Then there’s the engineering challenge: We showed the car in concept, but we still had to engineer the aerodynamics and thermal management, and not forgetting the brake-by-wire technology. I was excited hearing (Fernando) Alonso talk about this, because these are the guys who experience this technology firsthand.

Then we come to the body’s construction: We needed to meet global safety standards. Because of this, we came up with this amazingly short and tiny A-pillar. The team and myself even had to improve the construction by 12 percent (above the concept car) to prevent the body from crushing way too easily.

A hybrid powertrain consisting of three electric motors and a mid-mounted twin-turbo 3.5-litre V6 is a far cry from the first NSX. Do you, at any point, felt that it’s too much?

No. If the technology we’ve developed came with responses that were extremely overwhelming and simply too much for the driver, then would I say, “Yes this is too much”. Honestly it took a while for my team to see it the way I did; initially they all thought it was too much. But by making test mules and letting them understand, also realize how anyone can drive it, then did they have the confidence and looked at it the same way I did.

How long did it took for you to finally be satisfied with this NSX’s chassis and suspension?

Took quite some time! Because it had three phases: The first phase, which was the test mule I’ve mentioned earlier, is just to really ensure the technology is working, providing all the right responses. The second phase is the software and safety phase — for this specifically, the test mule lived its life in a ‘proving ground’ environment.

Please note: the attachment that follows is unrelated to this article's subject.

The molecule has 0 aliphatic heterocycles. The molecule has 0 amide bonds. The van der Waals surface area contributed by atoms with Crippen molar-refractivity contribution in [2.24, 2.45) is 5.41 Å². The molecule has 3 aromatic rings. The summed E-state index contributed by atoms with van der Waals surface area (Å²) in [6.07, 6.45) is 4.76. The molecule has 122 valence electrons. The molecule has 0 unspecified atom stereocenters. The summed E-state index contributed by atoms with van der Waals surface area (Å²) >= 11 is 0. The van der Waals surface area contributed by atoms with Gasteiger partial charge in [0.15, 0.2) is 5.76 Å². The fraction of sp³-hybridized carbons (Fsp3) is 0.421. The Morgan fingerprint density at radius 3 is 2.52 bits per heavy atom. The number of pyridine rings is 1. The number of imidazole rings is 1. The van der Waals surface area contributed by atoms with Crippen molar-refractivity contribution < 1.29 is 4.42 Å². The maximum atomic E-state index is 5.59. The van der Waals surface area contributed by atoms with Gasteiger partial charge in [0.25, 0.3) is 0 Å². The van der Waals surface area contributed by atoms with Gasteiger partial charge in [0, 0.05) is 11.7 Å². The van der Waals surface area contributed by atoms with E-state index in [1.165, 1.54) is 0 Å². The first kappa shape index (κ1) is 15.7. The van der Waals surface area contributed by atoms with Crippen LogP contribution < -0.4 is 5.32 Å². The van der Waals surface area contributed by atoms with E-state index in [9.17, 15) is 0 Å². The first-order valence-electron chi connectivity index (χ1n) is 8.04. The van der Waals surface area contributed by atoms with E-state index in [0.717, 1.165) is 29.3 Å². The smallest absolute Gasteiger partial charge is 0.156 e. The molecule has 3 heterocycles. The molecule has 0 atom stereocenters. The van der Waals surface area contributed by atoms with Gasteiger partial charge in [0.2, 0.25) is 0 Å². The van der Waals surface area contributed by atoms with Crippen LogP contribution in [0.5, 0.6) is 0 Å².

So finally after we sorted out the software and hardware part, we reached the third phase which was all done on public roads all over Europe — three years was taken to reach this third phase, which was to come up with a very special quality which we had first imagined, to be present.

The suspension is really sophisticated for the real road — it keeps the ride quality sorted over bumpy roads and even undulating corners. In this aspect, making a fast car that could be handled by a basic driver is a big, big challenge.

After signing off and approving the car for production, did you sleep well that night? Were you worried and thinking, “My God, what will the world think?”

(Laughs) Yes and no. We had already overcome that challenge from within our team by working together for 4 years. And quite frankly what people do not know is that we’ve also embedded third party experts into our team, like Takuma Sato* and Sean Rayhall*. Basically, we already had the confidence; we are comfortable at making drivers comfortable.

Some journalists however are uncomfortable with the NSX, and we take that feedback to make it different for our next generation sports car.

Next, we need to shake things up even further.

Takuma Sato: Japanese professional driver, ex-F1 driver, currently racing in the IndyCar Series

Sean Rayhall: American racing driver, currently racing in the United SportsCar Championship